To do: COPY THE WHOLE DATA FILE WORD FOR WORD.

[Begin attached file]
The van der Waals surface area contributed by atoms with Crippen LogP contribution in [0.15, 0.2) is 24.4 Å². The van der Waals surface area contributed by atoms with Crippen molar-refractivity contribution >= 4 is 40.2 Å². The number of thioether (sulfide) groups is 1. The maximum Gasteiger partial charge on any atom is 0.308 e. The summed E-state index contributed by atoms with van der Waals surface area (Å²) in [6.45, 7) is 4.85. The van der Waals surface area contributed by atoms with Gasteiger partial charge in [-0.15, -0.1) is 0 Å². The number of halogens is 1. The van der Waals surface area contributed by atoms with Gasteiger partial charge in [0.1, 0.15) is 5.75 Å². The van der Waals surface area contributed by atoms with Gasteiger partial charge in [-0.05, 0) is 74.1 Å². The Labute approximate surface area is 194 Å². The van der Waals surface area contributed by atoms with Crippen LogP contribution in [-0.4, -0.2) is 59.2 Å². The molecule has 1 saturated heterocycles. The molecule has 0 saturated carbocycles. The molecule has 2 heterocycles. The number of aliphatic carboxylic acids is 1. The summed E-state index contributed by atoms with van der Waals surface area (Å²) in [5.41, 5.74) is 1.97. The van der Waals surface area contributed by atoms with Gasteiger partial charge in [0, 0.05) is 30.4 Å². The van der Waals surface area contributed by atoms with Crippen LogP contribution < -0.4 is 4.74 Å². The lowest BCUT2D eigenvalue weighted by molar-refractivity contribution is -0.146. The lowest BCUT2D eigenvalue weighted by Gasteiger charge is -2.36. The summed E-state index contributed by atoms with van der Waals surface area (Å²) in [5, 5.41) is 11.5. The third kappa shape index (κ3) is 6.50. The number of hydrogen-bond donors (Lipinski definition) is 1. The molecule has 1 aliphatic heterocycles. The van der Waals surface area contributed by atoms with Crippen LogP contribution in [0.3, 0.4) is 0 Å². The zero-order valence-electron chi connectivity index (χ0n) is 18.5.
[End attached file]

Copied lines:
The van der Waals surface area contributed by atoms with Crippen LogP contribution in [0.15, 0.2) is 24.4 Å². The van der Waals surface area contributed by atoms with Crippen molar-refractivity contribution >= 4 is 40.2 Å². The number of thioether (sulfide) groups is 1. The maximum Gasteiger partial charge on any atom is 0.308 e. The summed E-state index contributed by atoms with van der Waals surface area (Å²) in [6.45, 7) is 4.85. The van der Waals surface area contributed by atoms with Gasteiger partial charge in [-0.15, -0.1) is 0 Å². The number of halogens is 1. The van der Waals surface area contributed by atoms with Gasteiger partial charge in [0.1, 0.15) is 5.75 Å². The van der Waals surface area contributed by atoms with Gasteiger partial charge in [-0.05, 0) is 74.1 Å². The Labute approximate surface area is 194 Å². The van der Waals surface area contributed by atoms with Crippen LogP contribution in [-0.4, -0.2) is 59.2 Å². The molecule has 1 saturated heterocycles. The molecule has 0 saturated carbocycles. The molecule has 2 heterocycles. The number of aliphatic carboxylic acids is 1. The summed E-state index contributed by atoms with van der Waals surface area (Å²) in [5.41, 5.74) is 1.97. The van der Waals surface area contributed by atoms with Gasteiger partial charge in [0, 0.05) is 30.4 Å². The van der Waals surface area contributed by atoms with Crippen LogP contribution < -0.4 is 4.74 Å². The lowest BCUT2D eigenvalue weighted by molar-refractivity contribution is -0.146. The lowest BCUT2D eigenvalue weighted by Gasteiger charge is -2.36. The summed E-state index contributed by atoms with van der Waals surface area (Å²) in [5, 5.41) is 11.5. The third kappa shape index (κ3) is 6.50. The number of hydrogen-bond donors (Lipinski definition) is 1. The molecule has 1 aliphatic heterocycles. The van der Waals surface area contributed by atoms with Crippen LogP contribution in [0.3, 0.4) is 0 Å². The zero-order valence-electron chi connectivity index (χ0n) is 18.5.